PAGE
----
The cross-platform emergence of BlackBerry's free Messenger app is a godsend to the BlackBerry faithful. Once restricted to BlackBerry devices, the app's expansion to Android, iOS, and now Windows Phone has the potential to bring a horde of new users into the BBM fold.
BlackBerry knows this is an absolutely necessary transition. And BBM for Windows Phone is sprinting right out of the gate: it has stripped off the Beta label it wore for just over a month, and is already almost as good a BBM experience as the one you'll find on iOS or Android . But great features like BBM Voice still haven't arrived, and BBM still can't quite compete with existing, well-entrenched messaging apps.
The BBM app looks a little different to its Android and iOS counterparts, and quite at home on Windows Phone 8. The flat, clean interface is attractively simple, split up into three different columns.
The Chats section is where all of your conversations live, and you'll create new individual and group messages here. Slide over one space for Feeds, which behaves like a social network's newsreel and displays status updates from your contacts. Contacts are exactly that: a list of all of your contacts and any groups you've created.
Unlabeled icons running along the bottom of each of those three sections offer a few extra options, though you'll need to bring up the app's menu to see what they actually are. That's OK -- they're all rather straightforward and make for a nice, clean interface.
Anyone who wants to chat with you on BBM will need to have a free BlackBerry account and an eight-digit PIN. You'll trade that PIN number with anyone you'd like to chat with, as it's ostensibly more secure than sharing sensitive information like a phone and email address. Either way it's a very simple process: once you've created your PIN, you can send conversation invites to friends in your address book (inviting them to create BlackBerry IDs), or input their PIN if you know it.
Performance is solid too; it chugs along amicably on the Nokia Lumia 925 I've been using it on, and while the beta version could be a little sluggish at times, things have cleared up rather nicely with this first version.
Windows Phone BBM users get the ability to pin individual conversations directly to the Start screen, for speedy access. It's a neat concept, but the ensuing Live Tile is little more than a shortcut to the conversation. A snippet of the latest message in a conversation -- akin to a snippet on your email's live tile, for example -- would've been awesome, much like the BBM widget on Android. Instead, it doesn't even offer an unread notification count.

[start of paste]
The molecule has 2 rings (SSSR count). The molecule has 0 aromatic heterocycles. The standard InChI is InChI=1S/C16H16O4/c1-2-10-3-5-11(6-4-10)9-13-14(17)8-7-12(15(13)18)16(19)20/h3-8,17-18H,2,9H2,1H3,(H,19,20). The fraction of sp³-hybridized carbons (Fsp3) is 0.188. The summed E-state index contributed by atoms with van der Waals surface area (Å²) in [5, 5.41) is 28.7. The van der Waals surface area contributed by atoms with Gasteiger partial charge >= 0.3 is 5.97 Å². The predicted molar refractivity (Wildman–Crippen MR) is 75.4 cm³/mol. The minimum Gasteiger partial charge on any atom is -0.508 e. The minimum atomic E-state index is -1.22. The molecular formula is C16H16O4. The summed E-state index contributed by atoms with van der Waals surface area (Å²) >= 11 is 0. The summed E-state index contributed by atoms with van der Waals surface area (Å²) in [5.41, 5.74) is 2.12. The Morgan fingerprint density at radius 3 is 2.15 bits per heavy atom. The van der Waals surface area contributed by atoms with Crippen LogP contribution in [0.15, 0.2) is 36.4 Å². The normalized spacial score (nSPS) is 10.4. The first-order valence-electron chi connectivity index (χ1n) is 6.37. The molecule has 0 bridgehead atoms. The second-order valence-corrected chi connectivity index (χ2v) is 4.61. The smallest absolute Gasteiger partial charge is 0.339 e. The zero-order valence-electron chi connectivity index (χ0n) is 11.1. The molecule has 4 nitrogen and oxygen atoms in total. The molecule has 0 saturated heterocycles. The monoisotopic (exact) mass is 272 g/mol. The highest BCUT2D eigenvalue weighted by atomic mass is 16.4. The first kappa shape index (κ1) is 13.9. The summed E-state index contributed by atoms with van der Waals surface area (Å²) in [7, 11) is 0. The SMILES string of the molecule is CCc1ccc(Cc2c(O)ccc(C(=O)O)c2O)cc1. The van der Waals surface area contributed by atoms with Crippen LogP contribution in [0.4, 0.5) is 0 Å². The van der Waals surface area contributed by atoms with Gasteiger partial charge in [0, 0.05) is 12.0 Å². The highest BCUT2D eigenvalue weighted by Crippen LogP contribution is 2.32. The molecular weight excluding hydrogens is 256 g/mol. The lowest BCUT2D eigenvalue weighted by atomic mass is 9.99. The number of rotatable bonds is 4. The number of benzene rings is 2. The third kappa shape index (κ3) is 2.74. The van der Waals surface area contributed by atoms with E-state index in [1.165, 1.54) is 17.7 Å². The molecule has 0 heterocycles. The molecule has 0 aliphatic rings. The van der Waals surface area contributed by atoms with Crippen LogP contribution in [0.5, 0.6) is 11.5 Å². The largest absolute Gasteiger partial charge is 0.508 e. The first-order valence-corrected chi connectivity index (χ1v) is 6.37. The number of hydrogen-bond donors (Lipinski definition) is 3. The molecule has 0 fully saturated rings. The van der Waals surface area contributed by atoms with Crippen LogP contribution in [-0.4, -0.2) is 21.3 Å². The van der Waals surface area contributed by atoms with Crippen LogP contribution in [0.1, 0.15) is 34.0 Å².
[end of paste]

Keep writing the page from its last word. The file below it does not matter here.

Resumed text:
The BBM app's tile will show you if there are any unread messages, but if you're waiting for an update to a particular conversation, you'll just have to duck into the app and check. This feels like a minor oversight, but now the app is out of beta and it remains a puzzling omission.
There were reportedly 80 million active monthly BBM users back in February -- a drop in the bucket compared to a juggernaut like WhatsApp (which has in the neighborhood of 500 million), but still a good place to start. That said, BBM fans still have an uphill battle to fight to get all their friends onboard.
Features abound in BBM for Windows Phone, as you can chat via text and send photos, pre-recorded audio, BBM contact info and a snapshot of your current location. BBM Voice, however, still isn't available. That feature allows you to make free voice calls over Wi-Fi to other BBM users. Blackberry has stated that it's working to bring even more features to the Windows Phone version as soon as possible, but we can only wait and see how long it takes to close the gap between Windows Phone and the rest of the smartphone landscape.